On the web, I was browsing and some red dots faintly appeared when I looked at the screen from a different angle. I went in a text editor to see if it was the web page, but the dots were still there. Next day (now) they are still here - I wanted to know if the screen could've been damaged permanently or temporarily because I think it's burned, seeing as the computer was on for a few hours, count dinner in between!

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    Are the "red dots" on the actual screen itself, or does it look like they are pixels (the difference doesn't sound like much, but you should be able to see blocks if it's pixels)? Is this a laptop or desktop? If it is a desktop, try the screen with another computer (friend, family, etc.) Also test the desktop with another display (tv, etc.). It could be artifacting from a bad graphics chip potentially. – nerdwaller Aug 1 '13 at 14:04
  • What kind of screen LCD? Are the red dots very small like one pixel each? – Carl B Aug 1 '13 at 14:04
  • You could have a few dead or stuck sub-pixels. Each screen pixel is made from three sub-pixels, each for a primary color. If the green and blue sub-pixels are dead, all you see is red. But in this case, you should see red only when that pixel is illuminated; if that area of the screen is dark, it should be dark, also. If the red sub-pixel is stuck on, you should see a red dot even when that portion of the screen is dark. – fixer1234 Sep 18 '15 at 20:20

Are the dots always in the same place or do they move around? Is it a laptop or a desktop with a separate screen? It's most likely not the whole computer that's damaged. In order of most likely problem If it's a separate monitor, I would say that the problem could be.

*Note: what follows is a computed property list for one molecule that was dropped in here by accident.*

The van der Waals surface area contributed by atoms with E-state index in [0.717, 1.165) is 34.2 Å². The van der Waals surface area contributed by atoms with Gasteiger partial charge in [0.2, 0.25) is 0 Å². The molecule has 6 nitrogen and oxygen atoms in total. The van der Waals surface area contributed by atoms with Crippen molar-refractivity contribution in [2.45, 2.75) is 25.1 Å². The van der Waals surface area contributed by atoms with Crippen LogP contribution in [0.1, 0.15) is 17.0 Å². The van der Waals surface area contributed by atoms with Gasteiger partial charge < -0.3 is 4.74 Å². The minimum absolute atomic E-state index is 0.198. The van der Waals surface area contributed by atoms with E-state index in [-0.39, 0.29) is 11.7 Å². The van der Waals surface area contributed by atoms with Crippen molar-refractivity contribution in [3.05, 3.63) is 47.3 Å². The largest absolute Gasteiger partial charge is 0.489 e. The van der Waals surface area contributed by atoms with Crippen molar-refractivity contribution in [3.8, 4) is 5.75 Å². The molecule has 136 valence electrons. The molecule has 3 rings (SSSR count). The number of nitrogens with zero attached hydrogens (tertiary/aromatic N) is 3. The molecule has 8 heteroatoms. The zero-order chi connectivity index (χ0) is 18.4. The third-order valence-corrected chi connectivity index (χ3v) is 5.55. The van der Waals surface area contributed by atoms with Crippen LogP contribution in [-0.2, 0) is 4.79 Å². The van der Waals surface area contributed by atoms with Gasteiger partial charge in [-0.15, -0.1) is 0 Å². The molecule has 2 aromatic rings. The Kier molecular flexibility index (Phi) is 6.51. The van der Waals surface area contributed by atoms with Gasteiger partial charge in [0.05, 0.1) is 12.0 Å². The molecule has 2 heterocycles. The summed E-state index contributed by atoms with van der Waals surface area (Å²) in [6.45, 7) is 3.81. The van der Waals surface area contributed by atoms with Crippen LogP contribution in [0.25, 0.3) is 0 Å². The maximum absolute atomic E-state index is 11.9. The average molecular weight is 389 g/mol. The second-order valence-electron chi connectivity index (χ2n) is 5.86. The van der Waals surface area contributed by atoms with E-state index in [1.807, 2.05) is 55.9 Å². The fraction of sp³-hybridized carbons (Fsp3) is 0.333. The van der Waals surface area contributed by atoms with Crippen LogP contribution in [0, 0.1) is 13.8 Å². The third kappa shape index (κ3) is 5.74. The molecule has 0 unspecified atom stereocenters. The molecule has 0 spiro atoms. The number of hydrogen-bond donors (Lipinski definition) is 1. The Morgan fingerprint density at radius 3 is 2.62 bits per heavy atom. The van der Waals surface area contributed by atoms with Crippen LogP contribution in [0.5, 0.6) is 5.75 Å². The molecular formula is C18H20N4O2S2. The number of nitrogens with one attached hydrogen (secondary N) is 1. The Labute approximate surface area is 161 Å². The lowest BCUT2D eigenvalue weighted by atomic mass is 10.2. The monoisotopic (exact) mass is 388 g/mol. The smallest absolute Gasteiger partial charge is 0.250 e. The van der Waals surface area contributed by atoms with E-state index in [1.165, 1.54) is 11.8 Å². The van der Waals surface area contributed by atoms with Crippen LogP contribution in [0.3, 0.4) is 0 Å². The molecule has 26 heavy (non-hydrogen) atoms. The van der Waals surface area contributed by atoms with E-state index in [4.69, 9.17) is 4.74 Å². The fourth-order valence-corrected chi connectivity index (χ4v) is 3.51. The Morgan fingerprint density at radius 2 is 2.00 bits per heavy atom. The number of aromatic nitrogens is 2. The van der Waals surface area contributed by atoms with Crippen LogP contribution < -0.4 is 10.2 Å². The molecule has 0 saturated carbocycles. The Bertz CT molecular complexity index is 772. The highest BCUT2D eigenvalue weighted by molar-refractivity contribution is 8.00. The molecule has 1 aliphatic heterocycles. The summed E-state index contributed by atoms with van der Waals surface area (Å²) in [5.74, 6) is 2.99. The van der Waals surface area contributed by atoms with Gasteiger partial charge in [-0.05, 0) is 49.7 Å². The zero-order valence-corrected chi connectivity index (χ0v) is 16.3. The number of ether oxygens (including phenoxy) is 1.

1. Monitor Cable - Most monitors have replaceable cables. Try just removing and plugging the cable back in, or try a new cable if this doesn't work.

  2. Monitor - Try a different monitor if reconnecting the monitor cable or getting a new cable doesn't work.

  3. Video card - Try using a different video card, possibly switching to your on board video card if you are currently using a PCIe video card. Or try a different output on the same video card. Video cards can be easily replaced, but they can get expensive.

  • as a note if it was a issue of the video card and artifacts from a ram or ram screen buffer, and/or caused by overheating, or even power problems, they often will not clear up until the computer re-initilises the video card, which is done at post. So a reboot or even a power off may be nessisary. This is important only when the original problem (say overheated ram) is solved or changed, but the artifacts do not depart. There is one type of artifacting that will not clear up, even if the whole original problem no longer exists, until re-init. – Psycogeek Sep 19 '15 at 2:58

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